January 26, 2021
Remote work continues to impact physical and mental health of workers
New research from Fellowes Brands claims to reveal the ‘alarming’ impact enforced remote work is having on the mental wellbeing and physical health of the nation. Over a third (35 percent) of UK workers admit feeling stressed or anxious, lonely and isolated (32 percent) and tired or lacking in energy (38 percent), while working from home during lockdown. The study is based on a survey of 1,000 UK office workers who had worked from home for at least four months.
The report claims that inadequate home workstations are putting people’s physical health at risk as less than half (49 percent) have a proper set-up. As home working has increased due to the pandemic, the study calls for employers to do more as 10 percent of people admitted to working from their sofa, 5 percent from their bed and 3 percent even worked on the floor It is no surprise, then, that nearly half (49 percent) experience more physical strain working from home, with over a quarter suffering strained eyes (27 percent), stiff neck (27 percent), a sore or aching back (26 percent), and headaches (25 percent).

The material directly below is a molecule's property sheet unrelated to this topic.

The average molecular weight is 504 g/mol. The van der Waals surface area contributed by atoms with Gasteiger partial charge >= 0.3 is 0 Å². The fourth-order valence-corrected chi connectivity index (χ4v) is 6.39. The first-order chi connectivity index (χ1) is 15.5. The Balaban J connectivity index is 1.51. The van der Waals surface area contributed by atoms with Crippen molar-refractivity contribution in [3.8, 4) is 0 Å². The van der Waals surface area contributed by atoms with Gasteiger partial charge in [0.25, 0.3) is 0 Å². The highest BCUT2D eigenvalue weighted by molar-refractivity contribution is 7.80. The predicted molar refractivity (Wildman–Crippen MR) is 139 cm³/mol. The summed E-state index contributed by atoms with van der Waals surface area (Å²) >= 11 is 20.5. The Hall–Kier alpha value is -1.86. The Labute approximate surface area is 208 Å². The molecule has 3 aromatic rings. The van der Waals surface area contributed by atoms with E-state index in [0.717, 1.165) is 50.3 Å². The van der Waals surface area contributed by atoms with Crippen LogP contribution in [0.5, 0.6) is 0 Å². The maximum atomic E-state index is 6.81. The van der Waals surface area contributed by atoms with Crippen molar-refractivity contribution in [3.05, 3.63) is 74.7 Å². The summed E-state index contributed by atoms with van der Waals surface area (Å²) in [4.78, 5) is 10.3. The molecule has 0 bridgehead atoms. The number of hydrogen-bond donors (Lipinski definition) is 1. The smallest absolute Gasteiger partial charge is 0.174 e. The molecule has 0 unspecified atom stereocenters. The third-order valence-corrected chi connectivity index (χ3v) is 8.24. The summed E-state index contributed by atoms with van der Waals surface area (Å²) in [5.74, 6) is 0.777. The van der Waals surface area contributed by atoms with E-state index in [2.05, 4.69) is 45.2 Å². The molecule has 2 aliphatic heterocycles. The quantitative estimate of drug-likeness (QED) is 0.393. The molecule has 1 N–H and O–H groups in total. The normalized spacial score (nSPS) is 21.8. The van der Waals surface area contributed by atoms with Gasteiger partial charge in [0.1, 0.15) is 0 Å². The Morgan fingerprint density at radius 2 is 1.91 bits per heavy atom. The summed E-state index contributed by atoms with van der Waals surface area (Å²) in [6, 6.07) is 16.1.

Top requirements for remote work equipment include better back support from their chair (29 percent), a new chair (27 percent) and less time spent sitting down (25 percent). Employees are also resorting to spending their own money on home working equipment (65 percent), spending on average, £1,300 – suggesting employees are unhappy with the support they are receiving.
A duty of care
The study claims that almost 1 in 5 (19 percent) think their employer does not care about their mental health or wellbeing – putting productivity, results and making money above their welfare. 45 percent of employees have never completed a workstation risk assessment – potentially putting physical and mental health at risk. 58 percent don’t know or don’t fully understand what their rights are when it comes to having a safe and healthy home working environment and 59 percent believe home working should be regulated by the government.
Nearly half (47 percent) work longer hours when working from home, compared to in the office, with over 1 in 4 (27 percent) unable to separate their home life from their work. 1 in 5 feel guilty taking a break and 29 percent are too busy to do so. More than a third (35 percent) feel they need to be available at all times throughout the day and over 1 in 4 (29 percent) say their employer rarely or never encourages them to take time away from their desk when working from home.
While working from home is placing physical strain on workers and negatively impacting their mental health, most people (89 percent) are keen to continue working at home in the future; enjoying the greater flexibility (60 percent). However, most (63 percent) would feel more motivated and productive if they had a better home working environment yet 42 percent say their employer did not support them in creating a good working from home set-up.